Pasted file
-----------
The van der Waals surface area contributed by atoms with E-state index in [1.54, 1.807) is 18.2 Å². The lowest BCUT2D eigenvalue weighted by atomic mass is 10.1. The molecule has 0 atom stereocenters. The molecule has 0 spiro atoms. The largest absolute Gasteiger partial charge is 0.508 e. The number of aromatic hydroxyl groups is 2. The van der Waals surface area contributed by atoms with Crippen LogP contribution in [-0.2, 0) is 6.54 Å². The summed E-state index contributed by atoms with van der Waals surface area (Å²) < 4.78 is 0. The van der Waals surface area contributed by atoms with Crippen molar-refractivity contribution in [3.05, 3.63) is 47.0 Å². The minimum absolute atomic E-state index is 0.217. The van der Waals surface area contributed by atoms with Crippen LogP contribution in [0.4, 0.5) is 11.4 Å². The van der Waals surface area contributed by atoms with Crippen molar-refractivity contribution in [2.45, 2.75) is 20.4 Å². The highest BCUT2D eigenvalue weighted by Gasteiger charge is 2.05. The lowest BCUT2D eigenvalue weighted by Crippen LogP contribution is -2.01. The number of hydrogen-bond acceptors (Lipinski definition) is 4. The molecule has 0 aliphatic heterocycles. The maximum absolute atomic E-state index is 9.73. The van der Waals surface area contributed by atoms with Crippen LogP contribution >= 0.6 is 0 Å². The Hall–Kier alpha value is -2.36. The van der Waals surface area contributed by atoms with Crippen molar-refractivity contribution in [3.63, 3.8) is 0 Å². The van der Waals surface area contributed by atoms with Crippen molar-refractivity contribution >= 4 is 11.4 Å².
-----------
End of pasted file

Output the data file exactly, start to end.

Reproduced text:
The van der Waals surface area contributed by atoms with E-state index in [1.54, 1.807) is 18.2 Å². The lowest BCUT2D eigenvalue weighted by atomic mass is 10.1. The molecule has 0 atom stereocenters. The molecule has 0 spiro atoms. The largest absolute Gasteiger partial charge is 0.508 e. The number of aromatic hydroxyl groups is 2. The van der Waals surface area contributed by atoms with Crippen LogP contribution in [-0.2, 0) is 6.54 Å². The summed E-state index contributed by atoms with van der Waals surface area (Å²) < 4.78 is 0. The van der Waals surface area contributed by atoms with Crippen molar-refractivity contribution in [3.05, 3.63) is 47.0 Å². The minimum absolute atomic E-state index is 0.217. The van der Waals surface area contributed by atoms with Crippen LogP contribution in [0.4, 0.5) is 11.4 Å². The van der Waals surface area contributed by atoms with Crippen molar-refractivity contribution in [2.45, 2.75) is 20.4 Å². The highest BCUT2D eigenvalue weighted by Gasteiger charge is 2.05. The lowest BCUT2D eigenvalue weighted by Crippen LogP contribution is -2.01. The number of hydrogen-bond acceptors (Lipinski definition) is 4. The molecule has 0 aliphatic heterocycles. The maximum absolute atomic E-state index is 9.73. The van der Waals surface area contributed by atoms with Crippen LogP contribution >= 0.6 is 0 Å². The Hall–Kier alpha value is -2.36. The van der Waals surface area contributed by atoms with Crippen molar-refractivity contribution in [3.63, 3.8) is 0 Å². The van der Waals surface area contributed by atoms with Crippen molar-refractivity contribution >= 4 is 11.4 Å².